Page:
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World Bank is urged to give greater priority to science

Nature volume 407, page 276 (21 September 2000) | Download Citation



A prominent US economist has criticized Western governments and the World Bank for failing to acknowledge the full potential of science, technology and innovation in alleviating global poverty.

Sachs: critical of policies to tackle global poverty. Image: HARVARD

The criticism has come from Harvard University professor Jeffrey Sachs, director of the Center for International Development and former director of the Harvard Institute for International Development. He told the President's Committee of Advisors on Science and Technology (PCAST) last week that the World Bank's policies, based on the premise that open markets and good government would create growth in poor countries, were “vastly inadequate”.

“There's a huge missing piece” in conventional thinking about development, Sachs told the PCAST meeting. “That is the recognition that technological change is the main driver of economic growth, but that it doesn't emerge endogenously in tropical countries.”

The attack was on the World Development Report 2000/2001 — released by the World Bank on 12 September — which emphasizes “opportunity, empowerment and security” as the keys to poverty alleviation. “There's no recognition in this document of where the real problems lie,” he claimed.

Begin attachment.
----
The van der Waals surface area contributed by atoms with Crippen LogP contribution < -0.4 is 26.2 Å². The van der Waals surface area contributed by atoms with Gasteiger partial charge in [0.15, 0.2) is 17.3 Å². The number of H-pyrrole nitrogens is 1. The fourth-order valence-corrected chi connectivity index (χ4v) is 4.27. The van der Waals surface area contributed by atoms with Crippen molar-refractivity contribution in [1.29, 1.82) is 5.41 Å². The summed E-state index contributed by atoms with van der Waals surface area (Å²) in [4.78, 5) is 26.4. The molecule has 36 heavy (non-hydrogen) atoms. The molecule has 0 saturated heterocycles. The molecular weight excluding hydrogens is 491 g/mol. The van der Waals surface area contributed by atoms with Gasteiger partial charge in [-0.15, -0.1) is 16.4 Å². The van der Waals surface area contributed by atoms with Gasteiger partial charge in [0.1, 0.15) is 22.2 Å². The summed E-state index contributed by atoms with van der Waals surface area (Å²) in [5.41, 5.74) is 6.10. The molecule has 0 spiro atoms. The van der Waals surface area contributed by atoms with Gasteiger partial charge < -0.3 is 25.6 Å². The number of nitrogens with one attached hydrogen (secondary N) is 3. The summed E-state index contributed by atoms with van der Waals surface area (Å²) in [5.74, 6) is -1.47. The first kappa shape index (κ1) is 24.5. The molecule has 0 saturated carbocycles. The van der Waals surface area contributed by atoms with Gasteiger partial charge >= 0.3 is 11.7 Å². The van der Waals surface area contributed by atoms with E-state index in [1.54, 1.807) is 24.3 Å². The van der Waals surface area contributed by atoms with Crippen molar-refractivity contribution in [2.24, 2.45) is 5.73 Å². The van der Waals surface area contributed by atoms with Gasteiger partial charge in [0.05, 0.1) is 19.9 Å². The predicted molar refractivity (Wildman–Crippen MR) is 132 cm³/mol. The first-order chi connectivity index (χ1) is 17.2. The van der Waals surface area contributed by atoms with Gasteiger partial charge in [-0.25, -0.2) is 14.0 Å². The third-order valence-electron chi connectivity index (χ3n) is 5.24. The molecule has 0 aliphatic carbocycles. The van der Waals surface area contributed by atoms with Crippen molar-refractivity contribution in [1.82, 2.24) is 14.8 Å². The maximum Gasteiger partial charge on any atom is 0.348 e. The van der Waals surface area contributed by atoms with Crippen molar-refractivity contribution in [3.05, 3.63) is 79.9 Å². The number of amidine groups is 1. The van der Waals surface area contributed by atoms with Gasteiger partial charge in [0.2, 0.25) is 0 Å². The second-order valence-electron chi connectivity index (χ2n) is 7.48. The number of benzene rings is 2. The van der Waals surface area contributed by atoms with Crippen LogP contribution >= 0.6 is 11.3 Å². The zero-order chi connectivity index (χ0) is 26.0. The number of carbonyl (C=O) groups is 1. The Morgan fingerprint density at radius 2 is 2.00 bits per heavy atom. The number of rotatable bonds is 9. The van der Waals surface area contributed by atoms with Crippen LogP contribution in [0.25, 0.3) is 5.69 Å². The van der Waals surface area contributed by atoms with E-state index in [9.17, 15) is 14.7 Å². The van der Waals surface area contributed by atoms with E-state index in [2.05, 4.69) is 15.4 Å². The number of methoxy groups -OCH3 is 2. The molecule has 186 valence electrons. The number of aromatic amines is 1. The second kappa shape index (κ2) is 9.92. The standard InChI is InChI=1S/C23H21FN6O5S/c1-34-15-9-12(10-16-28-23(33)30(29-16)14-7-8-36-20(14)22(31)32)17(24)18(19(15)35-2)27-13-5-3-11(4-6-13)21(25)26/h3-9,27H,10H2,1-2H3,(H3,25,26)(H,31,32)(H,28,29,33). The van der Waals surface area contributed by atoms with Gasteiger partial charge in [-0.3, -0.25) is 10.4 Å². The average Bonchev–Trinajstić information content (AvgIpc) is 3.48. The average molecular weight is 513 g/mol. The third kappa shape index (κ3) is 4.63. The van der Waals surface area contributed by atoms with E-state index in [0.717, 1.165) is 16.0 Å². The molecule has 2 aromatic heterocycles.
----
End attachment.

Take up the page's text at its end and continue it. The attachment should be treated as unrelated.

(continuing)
Sachs proposed three ways to mobilize science and technology in developing countries: the direct transfer of technologies, such as vaccines, from rich countries; the spread of technology through the globalization of manufacturing; and the construction of science and technology development capacity in the developing countries themselves.

World Bank officials responded vigorously to the charges. Nora Lustig, director of the World Development Report at the World Bank, said in an interview that the importance of science and technology was repeatedly acknowledged in the document.

The World Bank is currently developing a new science and technology strategy. And supporters of science at the bank say they are gradually winning support for the idea that science and technology are vital to development, even in the poorest countries.

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